Those human tolls are rarely accounted for in these digitized systems that boil everything down to a number, and that is Alston's biggest concern. In just about every case of the digital implementation of new systems and services used by governments, there are trade offs with human rights. On the extreme end of the spectrum, there is India. The country's massive Aadhaar identity system requires citizens to surrender biometric data including a photograph, ten fingerprints and two iris scans that can be used to identify a person basically anywhere they go. Failure to participate in the program can result in limited access to necessary services, requiring people to surrender privacy and essential parts of their identity in exchange for basic needs.
There are plenty of smaller infractions that occur all over the world. In 2017, Alston focused on how the cities of Los Angeles and San Francisco were handling homelessness. He noted that many homeless citizens were subjected to the Vulnerability Index-Service Priority Decision Assistance Tool (VI-SPDAT) — a digital service that requires those without homes to complete a survey of invasive questions in order to determine their risk level while living on the streets. After responding to questions like "have you ever engaged in sex work?" and "Have you ever stolen medications?," the respondents are assigned a number that is used to determine what housing situation may be best for them. That survey may feel like a small infraction, especially in return for a place to live, but Alston reported that many homeless people he interviewed saw the survey as an invasion into their privacy that they had no real choice but to subject themselves to if they wanted a roof over their heads. The idea of the system is to be sensitive to the needs of these populations and place them in a home that will be best suited for them, but in doing so they are diminished to little more than a number, which strips of them of their actual, individualized needs and places them in a category that can be easily sorted by an algorithm.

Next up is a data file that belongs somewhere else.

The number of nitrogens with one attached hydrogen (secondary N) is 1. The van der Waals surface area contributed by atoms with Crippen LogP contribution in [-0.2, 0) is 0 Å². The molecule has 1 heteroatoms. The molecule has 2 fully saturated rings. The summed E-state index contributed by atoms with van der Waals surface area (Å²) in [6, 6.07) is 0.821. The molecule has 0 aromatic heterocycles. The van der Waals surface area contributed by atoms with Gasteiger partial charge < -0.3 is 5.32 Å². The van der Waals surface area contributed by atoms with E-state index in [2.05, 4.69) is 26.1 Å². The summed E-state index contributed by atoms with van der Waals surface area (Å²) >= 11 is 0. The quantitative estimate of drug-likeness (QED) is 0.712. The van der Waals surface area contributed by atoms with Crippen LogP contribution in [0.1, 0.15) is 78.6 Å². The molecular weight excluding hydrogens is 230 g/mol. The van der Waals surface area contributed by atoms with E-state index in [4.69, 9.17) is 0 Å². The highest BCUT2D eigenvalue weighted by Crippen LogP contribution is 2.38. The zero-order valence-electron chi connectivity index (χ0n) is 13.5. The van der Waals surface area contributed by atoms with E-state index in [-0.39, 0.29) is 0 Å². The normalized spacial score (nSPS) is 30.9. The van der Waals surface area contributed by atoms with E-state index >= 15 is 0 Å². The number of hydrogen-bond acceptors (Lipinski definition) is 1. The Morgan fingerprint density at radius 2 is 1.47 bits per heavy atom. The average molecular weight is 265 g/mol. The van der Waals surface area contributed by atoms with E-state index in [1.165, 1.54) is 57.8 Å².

The idea of introducing technology into these services is to simplify and streamline the process. Our governments are often slow and unequipped to actually handle these tasks, so farming it out to tech can improve the results. However, Alston warns that this shift has actually harmed the people who need access to these services the most. When these services move to digital-only platforms, it leaves behind people who don't have the technology needed to access them. When the services turn to algorithms to supposedly help improve fraud protection and distribution, it preemptively targets people who are the most vulnerable. And because many governments assume these technologies operate in an unbiased, even altruistic manner, they are allowed to operate with minimal regulation and review.
Alston states in his report that it is time to change this approach to tech companies and the systems they create. “The starting point for efforts to ensure human rights-compatible digital welfare states outcomes is to ensure through governmental regulation that technology companies are legally required to respect applicable international human rights standards," he wrote. We can't trade human rights for the efficiency of an algorithm.